Literally, “with that one man from each family, five hundred young Śākyans went forth, etc.”, tena kulapuruṣakeṇa pañca kumāraśatā abhiniṣkramanti.


Text has Sundaravanda (sic).


See Vol. I, p. 298, and so for other brothers of Śuddhodana mentioned here.


Senart refers to Kern: Der Buddhismus, I, p. 310, for the distinction between Śuklodana and Śukrodana.


This is contrary to the instructions of Śuddhodana.


In vol. 1, pp. 54, 59 (trans.), as in northern Buddhist texts generally, spelt Aniruddha.


Usually called Bhadriya. In the Pali texts he is called Bhaddiya, and there he is said to be the son of Kāligodhā, or Kālī of the Godhas. See D.P.N. and I. B. Homer: Bk. of Disc., vol. 5, p. 255 n.


The “deeds of merit” performed by Anuruddha in previous lives as a result of which he came to be pre-eminent among those possessing the deva-eye (A. 1. 23) are recounted, e.g., at AA. 1.189-90 and DhA. 4.124ff. The story here related seems to be peculiar to the Mhvu. It is clearly an interpolation taken from some account, probably commentarial, of Anuruddha in a former life, and inserted in the text in order to explain the epithet “meritorious” (puṇyavanta). As the interpolation breaks the sequence of the present narrative it is enclosed in brackets in the translation.


Reading nam for na (sic).


Niṣpuruṣeṇa nāṭakena. Cf. p. 160, n. 5.


Mohanasya jijñasanārtham. But the former word is Senart’s very doubtful restoration for the impossible māharase and moharese of the MSS.


In resuming the narrative the question at which it was broken off is repeated.


Literally, “(the hope that they have had) a comfortable night must be given by him having risen at daybreak,” kalyato evotthitena... sukharāiri dātavyā.

At Cullavagga VII (F. 2. 179) the duties of a householder as described by Mahānāma to Aniruddha are entirely agricultural. For a similar list of occupations cf. J. 1. 215; A. 1. 241 and I. B. Horner, Bk. of Disc., 5, p. 253 n.


Veṣṭetavyā, from veṣṭeti, “to manage, supervise, etc.,” caus. of denom. to veṣṭi = Amg. veṭṭhi = Sk. veṣṭi, “labour (forced),” “work.” See Edgerton B.H.S.D.


Literally, “they are to be considered with,” samanvāharitavyā, gerundive of samanvāharati. Cf. the BSk. use of this verb in the sense of “to concentrate the mind on,” “to pay attention to” (Pali, samannāharati).


Ācchāda, “reward.” See p. 36, n. 2.


? Vyayakarmena utsavikena pārivyayikena.


Veṣṭāpayitavya. See n. 3.


Lavāpayitavya, Pali lavāpetabba (Cullavagga VII), gerundive of the causative of .


Opunāpayitavya, Pali opunāpetabba (Cullavagga VII), gerundive of the causative of ava-pū.


Or “follow,” aṇvitavya, from aṇvati (ṛṇvati), which here is obviously taken as equivalent in meaning to anveti (anu-i). See p. 140, n. 2.


Āhāreṇa āhāraṃ kāryaṃ kṛtvā, where āhāreṇa is difficult to explain.


Lūkha. See vol. 2, p. 63, n. 1.


Praṇita. This distinction is evidently the same as that made by the two terms oḷarika, “gross,” and sukhuma, “fine,” in Pali. (See P.E.D.).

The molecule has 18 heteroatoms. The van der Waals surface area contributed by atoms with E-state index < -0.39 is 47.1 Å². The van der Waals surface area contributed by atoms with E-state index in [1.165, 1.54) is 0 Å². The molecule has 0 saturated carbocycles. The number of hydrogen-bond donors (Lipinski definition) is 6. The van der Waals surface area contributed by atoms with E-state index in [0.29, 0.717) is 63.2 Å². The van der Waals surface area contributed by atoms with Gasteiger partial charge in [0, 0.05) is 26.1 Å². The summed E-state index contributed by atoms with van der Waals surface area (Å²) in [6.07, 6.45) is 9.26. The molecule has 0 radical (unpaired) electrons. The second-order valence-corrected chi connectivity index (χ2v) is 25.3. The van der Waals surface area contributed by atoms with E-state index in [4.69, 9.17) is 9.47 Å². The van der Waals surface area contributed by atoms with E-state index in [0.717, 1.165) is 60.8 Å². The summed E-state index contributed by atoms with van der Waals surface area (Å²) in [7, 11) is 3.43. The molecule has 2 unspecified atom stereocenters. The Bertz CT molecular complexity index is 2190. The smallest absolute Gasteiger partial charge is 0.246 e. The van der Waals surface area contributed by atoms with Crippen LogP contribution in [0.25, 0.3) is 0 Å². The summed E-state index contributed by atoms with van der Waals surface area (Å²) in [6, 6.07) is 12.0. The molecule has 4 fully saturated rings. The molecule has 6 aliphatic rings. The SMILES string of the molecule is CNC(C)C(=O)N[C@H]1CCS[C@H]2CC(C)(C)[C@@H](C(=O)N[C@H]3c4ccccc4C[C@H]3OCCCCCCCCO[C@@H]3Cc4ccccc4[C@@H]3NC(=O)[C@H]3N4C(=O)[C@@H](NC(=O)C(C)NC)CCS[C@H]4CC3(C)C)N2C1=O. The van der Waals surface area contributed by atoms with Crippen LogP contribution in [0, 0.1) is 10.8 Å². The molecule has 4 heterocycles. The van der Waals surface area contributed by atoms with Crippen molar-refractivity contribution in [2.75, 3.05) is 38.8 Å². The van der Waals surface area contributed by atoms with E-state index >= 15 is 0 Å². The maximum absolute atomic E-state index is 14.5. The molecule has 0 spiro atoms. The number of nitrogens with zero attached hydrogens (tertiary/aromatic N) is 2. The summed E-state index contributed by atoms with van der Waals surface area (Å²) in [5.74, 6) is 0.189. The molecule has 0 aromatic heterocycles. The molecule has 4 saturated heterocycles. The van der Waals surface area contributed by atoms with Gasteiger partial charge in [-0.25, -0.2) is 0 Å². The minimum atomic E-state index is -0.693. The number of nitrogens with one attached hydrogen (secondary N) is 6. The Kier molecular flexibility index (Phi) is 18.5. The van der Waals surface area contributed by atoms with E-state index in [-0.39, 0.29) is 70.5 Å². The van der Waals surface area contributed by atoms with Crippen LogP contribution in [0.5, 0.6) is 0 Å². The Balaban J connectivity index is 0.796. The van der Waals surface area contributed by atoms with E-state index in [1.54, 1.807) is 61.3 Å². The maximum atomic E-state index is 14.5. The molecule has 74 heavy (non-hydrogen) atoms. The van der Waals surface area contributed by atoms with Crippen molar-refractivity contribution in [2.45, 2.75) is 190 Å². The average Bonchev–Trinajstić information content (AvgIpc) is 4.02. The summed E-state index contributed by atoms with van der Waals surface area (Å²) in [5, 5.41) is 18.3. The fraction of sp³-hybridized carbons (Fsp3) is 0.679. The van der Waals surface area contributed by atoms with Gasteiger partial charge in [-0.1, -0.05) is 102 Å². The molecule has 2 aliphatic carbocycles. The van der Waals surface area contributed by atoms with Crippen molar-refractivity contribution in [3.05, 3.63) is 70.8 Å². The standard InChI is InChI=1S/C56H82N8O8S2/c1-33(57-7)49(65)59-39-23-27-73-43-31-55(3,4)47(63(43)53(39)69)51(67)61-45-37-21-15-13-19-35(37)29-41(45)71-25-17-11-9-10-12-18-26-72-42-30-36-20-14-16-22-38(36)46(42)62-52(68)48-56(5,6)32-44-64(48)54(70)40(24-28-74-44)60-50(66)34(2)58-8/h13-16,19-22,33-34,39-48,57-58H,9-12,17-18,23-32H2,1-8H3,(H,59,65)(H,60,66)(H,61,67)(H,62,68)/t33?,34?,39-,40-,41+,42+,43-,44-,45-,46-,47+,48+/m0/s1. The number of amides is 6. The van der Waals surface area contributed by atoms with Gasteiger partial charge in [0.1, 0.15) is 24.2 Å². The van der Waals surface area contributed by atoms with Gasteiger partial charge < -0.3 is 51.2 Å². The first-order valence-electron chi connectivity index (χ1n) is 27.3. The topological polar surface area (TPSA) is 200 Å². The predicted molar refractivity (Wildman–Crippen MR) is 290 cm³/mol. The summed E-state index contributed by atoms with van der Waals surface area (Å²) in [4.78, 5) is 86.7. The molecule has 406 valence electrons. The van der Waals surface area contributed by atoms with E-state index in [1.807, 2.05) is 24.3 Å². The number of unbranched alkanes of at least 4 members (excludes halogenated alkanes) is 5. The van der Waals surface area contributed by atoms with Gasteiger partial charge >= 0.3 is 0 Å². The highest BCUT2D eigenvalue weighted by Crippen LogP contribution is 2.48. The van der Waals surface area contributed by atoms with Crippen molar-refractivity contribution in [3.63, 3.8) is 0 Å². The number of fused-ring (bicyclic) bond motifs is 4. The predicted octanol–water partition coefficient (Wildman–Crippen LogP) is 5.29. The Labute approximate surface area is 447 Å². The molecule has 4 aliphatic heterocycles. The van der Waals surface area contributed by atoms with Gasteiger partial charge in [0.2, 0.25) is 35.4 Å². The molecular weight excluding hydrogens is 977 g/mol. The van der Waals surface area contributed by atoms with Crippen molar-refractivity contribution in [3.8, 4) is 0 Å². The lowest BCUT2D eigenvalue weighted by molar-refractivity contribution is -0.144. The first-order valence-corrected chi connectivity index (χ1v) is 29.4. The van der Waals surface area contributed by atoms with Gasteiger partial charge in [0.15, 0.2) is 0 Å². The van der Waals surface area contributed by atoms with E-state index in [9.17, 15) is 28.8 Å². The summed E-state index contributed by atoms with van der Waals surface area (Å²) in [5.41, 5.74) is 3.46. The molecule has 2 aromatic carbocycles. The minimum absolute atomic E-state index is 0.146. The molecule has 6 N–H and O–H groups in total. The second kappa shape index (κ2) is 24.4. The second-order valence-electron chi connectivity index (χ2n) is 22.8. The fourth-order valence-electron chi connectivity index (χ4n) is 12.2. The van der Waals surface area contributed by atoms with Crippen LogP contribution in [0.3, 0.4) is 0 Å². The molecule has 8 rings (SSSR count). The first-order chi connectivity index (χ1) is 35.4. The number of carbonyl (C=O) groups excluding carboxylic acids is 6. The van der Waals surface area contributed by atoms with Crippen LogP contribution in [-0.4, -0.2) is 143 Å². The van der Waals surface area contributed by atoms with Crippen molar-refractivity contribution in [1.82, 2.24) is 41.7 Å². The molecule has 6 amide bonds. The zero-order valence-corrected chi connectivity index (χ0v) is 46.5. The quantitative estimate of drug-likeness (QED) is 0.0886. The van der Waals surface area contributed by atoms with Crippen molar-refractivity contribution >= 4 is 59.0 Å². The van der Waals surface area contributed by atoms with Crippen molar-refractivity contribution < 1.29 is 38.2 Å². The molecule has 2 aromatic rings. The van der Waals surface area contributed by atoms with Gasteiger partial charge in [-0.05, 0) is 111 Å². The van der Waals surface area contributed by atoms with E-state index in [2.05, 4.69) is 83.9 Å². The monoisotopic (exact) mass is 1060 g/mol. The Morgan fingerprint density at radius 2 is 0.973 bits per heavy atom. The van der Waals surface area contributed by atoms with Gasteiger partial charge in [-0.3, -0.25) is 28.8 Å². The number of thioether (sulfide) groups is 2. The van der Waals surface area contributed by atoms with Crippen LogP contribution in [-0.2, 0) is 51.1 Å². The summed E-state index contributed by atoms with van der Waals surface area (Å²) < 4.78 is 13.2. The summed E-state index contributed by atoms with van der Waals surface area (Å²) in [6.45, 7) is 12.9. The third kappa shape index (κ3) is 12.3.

Cf. A. 1.168; D. 3. 61.


Sakhurapravārehi for °pravāḷehi.


Karkaṭaka. Cf. Sk. karkaṭa. “a crab,” “curved end of the beam of a balance.” P.E.D., s.v. kakkaṭaka, “crab,” cites BSk. karkaṭaka in the meaning of “a hook.” Evidently some kind of curved structure or decoration over the gate is meant. Edgerton (B.H.S.D.) cites karkaṭakāṅghri “a kind of moulding or joinery resembling the crab’s leg,” from Acharya, Diet. Hindu Arch.


Horapāṭhaka, from hora for horā, late Sk. from Greek, and pāṭhaka, “skilled in.”


Sarvanṛttehi sarvagītehi sarvatūryatāḍāvacarehi. These three words are treated in translation as one compound, the case termination of the first two being ignored. We then have avacara (BSk. and Pali, “conversant with”), governing each element, i.e. persons conversant with dances, etc.


Vāsitavāsana, Cf., e.g., Sn. 1009.


Otāreti, literally, “bring” or “take down.” We might more naturally, perhaps, expect ohāreti or oropeti, but the reading of the MSS. appears to be certain here and elsewhere in the passage where the verb appears. Also B.H.S.D. has sufficient examples to show that otāreti, avatarayati was a recognised BSk. verb for “cutting” the hair and beard.




? Pilipalipāyeti, taken to be api and causative of a reduplicated lip “to smear”. Edgerton (B.H.S.D.) takes the whole to be an onomatopoeic verb, “to rattle,” but adds a question mark.


These incidents in the story of Upāli seem to be peculiar to the Mhvu. The introduction of the theme of “meditation” (dhyāna) is abrupt, and possibly the story is taken from some text or tradition containing a series of examples of the practice of meditation by a variety of men in a variety of circumstances. In the Cullavagga (VII) the story of Upāli begins with the other Śākyan young men giving him their clothes and jewels.


Reading vāntānām for vāntantam. A gen. pl. is needed to go with eteṣām as object of paribhuñjiṣyāmi.


See p. 67, n. 3.


For this passage see the references in the preceding note. The comparison here and immediately below, and also at 2. p. 234 (text) is not so clearly expressed as it is above, p. 65 (text), where it runs, sayyathāpi nāma varṣaśatopasampannānām bhikṣūṇām, “all just like those of monks who had been ordained a hundred years.”


Patipāṭikāye, oblique case of the BSk. and Pali paUpāṭika, adjectival derivation from patipāṭi, Sk. paripāti “succession.” At i. p. 3 (text) we have the form patipāṭiya as in Pali.


Jitam,? for jñātam. See vol. 2, p. 122, n. 4, and foil. pp. Edgerton (B.H.S.D.) suggests that the word is an interjection or particle expressive of astonishment. But this meaning hardly suits all the passages in which the word occurs.


Reading, as Senart suggests in a note, nāmnā or nāmena for ātmanā of the text.


Literally “speaks with (the words) King Śuddhodana,” rājñā Śuddhodanena bhāṣati.


... Upālisya hīnajātyena samudācaratha. The meaning is clear, but the conjunction of a gen. (direct object) and an instr. (indirect object) with samudācarati in the same sentence is remarkable.